New Richmond club shares love of runningThe New Richmond Running Club was formed in 1987 when a handful of people started informally running together.
By: By Jeff Holmquist, New Richmond News
A local group has a long history of keeping members fit.
The New Richmond Running Club was formed in 1987 when a handful of people started informally running together.
“It was just a couple of guys getting together for a little exercise after work,” said Jim Heebink, one of the charter members of the club. “And we enjoyed each other’s company.”
The group coined the name New Richmond Running Club in 1992 after eight of the local runners formed a team to compete in a 100K relay competition. The group’s name has stuck ever since.
“We’ve been consistent through all these years,” Heebink said. “And from time to time we add a few new members.”
Running is popular for many people because you don’t need a lot of expensive equipment and you don’t have to have a specialized court to participate, Heebink said.
“It’s kind of a simple sport,” he said. “And it’s able to fit into a lot of people’s schedules.”
Diane Belter of Somerset was the first woman to join the group and the club has transformed into a co-ed organization.
From its humble beginnings, the club has expanded in membership and planned activities through the years.
Today, the club touts about 80-90 members, although only about 40-50 participate in club activities on a regular basis. The ages of the club’s membership range from the 20s to the 60s, according to Heebink.
“What’s unusual about the club is we don’t have any dues, nor do we have any business meetings,” Heebink explained. “We do have a banquet in March, where we eat a lot of good food, talk smart and hand out a lot of awards.”
The club promotes three scheduled runs each week, starting in the parking lot of First National Community Bank. Runs on Tuesday and Wednesday begin at 5 p.m. A Saturday run starts at 7 a.m., with participants ending at Kim’s Café in downtown New Richmond at the conclusion of the route. The traditional club member breakfast is pancakes.
During the scheduled runs, club members stay together for the first half mile or so. But as participants get warmed up, they begin to run at their own pace.
“Some of us enjoy the run longer than others,” said Heebink, commenting on the varied speeds at which each member runs.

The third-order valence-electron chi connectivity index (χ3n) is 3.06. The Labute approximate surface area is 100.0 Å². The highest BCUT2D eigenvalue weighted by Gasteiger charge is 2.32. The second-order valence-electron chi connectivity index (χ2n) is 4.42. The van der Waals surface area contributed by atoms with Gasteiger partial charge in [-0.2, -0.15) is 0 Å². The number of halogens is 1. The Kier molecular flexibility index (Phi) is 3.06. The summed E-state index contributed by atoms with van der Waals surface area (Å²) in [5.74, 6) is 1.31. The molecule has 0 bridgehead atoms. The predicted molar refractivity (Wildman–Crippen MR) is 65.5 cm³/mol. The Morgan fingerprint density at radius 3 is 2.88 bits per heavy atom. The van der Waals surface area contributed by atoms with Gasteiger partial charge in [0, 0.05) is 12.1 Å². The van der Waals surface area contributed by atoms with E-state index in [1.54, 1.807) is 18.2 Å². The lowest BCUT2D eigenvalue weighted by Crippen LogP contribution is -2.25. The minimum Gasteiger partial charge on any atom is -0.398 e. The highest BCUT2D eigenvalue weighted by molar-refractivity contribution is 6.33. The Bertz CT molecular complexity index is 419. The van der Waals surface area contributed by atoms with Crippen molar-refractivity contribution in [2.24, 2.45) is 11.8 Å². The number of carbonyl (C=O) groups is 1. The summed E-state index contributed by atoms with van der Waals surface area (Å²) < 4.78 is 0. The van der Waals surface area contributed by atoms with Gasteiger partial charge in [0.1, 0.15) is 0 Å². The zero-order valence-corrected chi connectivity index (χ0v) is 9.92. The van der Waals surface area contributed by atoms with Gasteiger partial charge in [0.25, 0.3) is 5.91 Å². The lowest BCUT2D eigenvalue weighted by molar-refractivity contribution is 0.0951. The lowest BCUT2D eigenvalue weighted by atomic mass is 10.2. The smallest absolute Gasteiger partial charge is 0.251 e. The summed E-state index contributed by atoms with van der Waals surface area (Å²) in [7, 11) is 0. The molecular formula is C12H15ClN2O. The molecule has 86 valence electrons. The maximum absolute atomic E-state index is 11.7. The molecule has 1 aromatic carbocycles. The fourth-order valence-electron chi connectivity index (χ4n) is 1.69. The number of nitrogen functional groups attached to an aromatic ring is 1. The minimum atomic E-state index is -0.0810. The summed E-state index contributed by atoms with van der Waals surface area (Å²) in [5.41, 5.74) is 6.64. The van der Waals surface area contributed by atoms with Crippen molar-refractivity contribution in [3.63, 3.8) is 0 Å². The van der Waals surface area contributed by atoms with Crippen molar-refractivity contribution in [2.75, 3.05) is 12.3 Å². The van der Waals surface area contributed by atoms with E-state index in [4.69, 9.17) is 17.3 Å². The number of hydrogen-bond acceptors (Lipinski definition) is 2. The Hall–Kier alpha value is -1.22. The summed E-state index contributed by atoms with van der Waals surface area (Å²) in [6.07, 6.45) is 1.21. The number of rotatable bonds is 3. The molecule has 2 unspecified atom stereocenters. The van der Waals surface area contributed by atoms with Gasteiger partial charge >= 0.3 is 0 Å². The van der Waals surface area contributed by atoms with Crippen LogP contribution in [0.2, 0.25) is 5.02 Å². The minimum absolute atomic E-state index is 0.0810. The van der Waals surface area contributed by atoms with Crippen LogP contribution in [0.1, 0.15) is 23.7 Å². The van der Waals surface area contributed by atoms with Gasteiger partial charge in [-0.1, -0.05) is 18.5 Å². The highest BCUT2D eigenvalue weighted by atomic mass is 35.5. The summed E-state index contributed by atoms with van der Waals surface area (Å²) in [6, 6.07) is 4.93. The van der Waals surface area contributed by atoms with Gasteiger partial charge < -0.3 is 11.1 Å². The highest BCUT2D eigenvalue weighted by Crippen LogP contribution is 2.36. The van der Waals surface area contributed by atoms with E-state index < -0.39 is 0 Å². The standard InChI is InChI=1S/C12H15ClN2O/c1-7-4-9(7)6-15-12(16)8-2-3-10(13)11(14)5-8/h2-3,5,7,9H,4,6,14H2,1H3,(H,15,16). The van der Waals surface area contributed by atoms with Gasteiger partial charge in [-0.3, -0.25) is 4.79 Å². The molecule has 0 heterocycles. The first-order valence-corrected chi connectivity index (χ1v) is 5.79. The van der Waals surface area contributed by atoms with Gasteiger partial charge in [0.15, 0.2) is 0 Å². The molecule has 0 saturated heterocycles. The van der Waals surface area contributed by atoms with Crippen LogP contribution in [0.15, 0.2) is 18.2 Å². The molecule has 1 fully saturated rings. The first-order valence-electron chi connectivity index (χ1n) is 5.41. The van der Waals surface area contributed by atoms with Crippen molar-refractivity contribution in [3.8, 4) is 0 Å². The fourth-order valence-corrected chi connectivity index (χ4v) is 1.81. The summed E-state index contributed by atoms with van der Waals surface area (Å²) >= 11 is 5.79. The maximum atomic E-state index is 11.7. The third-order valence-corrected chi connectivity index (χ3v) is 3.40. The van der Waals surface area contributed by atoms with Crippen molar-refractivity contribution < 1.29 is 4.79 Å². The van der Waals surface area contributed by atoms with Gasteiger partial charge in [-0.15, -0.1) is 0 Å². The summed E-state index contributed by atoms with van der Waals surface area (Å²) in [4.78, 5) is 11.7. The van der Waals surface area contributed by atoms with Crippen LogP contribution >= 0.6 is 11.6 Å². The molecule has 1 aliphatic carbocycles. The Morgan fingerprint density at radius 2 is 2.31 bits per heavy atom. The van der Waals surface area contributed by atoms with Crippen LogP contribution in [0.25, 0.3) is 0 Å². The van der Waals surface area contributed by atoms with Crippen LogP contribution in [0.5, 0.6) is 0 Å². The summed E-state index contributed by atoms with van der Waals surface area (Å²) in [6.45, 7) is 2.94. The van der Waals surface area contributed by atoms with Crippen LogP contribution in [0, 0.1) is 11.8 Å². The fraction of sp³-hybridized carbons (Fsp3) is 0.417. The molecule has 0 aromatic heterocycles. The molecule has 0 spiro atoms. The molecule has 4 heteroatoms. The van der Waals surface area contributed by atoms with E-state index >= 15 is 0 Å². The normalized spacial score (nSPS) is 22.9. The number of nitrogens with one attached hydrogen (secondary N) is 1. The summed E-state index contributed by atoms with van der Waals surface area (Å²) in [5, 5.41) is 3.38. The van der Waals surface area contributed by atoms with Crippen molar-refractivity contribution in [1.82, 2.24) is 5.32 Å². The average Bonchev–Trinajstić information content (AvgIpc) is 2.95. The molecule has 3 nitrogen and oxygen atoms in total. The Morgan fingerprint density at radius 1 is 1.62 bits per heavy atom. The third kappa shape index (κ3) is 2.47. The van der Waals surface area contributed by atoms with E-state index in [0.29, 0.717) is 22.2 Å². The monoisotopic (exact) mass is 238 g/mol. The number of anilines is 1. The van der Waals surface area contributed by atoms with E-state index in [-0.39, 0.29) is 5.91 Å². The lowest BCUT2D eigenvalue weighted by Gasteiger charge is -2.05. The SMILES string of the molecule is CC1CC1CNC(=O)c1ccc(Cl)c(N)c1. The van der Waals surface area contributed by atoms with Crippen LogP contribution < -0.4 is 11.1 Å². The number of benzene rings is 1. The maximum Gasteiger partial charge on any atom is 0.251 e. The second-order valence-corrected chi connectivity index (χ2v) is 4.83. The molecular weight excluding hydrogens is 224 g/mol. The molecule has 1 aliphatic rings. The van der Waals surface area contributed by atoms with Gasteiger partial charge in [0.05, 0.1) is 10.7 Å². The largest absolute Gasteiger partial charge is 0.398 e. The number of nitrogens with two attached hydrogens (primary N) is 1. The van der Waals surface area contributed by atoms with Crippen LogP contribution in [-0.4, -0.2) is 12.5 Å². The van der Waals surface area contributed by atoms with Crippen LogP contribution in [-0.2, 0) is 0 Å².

The group hosts several running events throughout the year, including the Heritage Days 5-mile and 5K race in New Richmond. The group also plans a Thanksgiving Day and New Year’s Day run each year.
“We are not all elite runners,” Heebink said. “We just like running.”
The club does tout quite a few members who run in marathons throughout the year, but people aren’t expected to be marathon runners in order to join the group, he said.
“Some people in the club have never run a marathon or even a half marathon,” he said.
For those who do want to run marathons, Heebink said the club offers plenty of support and advice as members train for such races.
“There’s a lot of support we provide for each other,” Heebink said. “If you have a support system, it makes things a lot easier.”
To help encourage potential new runners in the New Richmond area, and attract possible new members, the club offers a “First Steps” running class for beginners each spring. The 13-week course is directed by volunteers from the club and coordinated by the New Richmond Community Education office.
The club tries to get involved in other ways throughout the community, other than just running. The group has participated in the Relay for Life to raise funds for the American Cancer Society. They also ring bells for the Salvation Army’s Red Kettle Campaign during the holidays and members help with an Adopt-A-Highway clean-up effort twice a year.
To stay connected, the New Richmond Running Club sends out a newsletter every two months. The organization’s website, www.nrrunclub.com, also provides information about club activities and upcoming race opportunities in the region.
In 2010, some 13 million runners competed in 23,000 different running events across the United States, Heebink said. That compares with just 4 million runners participating in races just 10 years ago.
According to the 2011 National Runner Survey, conducted by Running USA, 54 percent of runners today are female and 46 percent are male. The average age of a female runner is 38 and the average age of male runners is 44.
According to the survey, the runners are motivated to run in order to stay in shape (80.7 percent), stay healthy (77.4 percent), have fun (66.1 percent) and relieve stress (64.3 percent).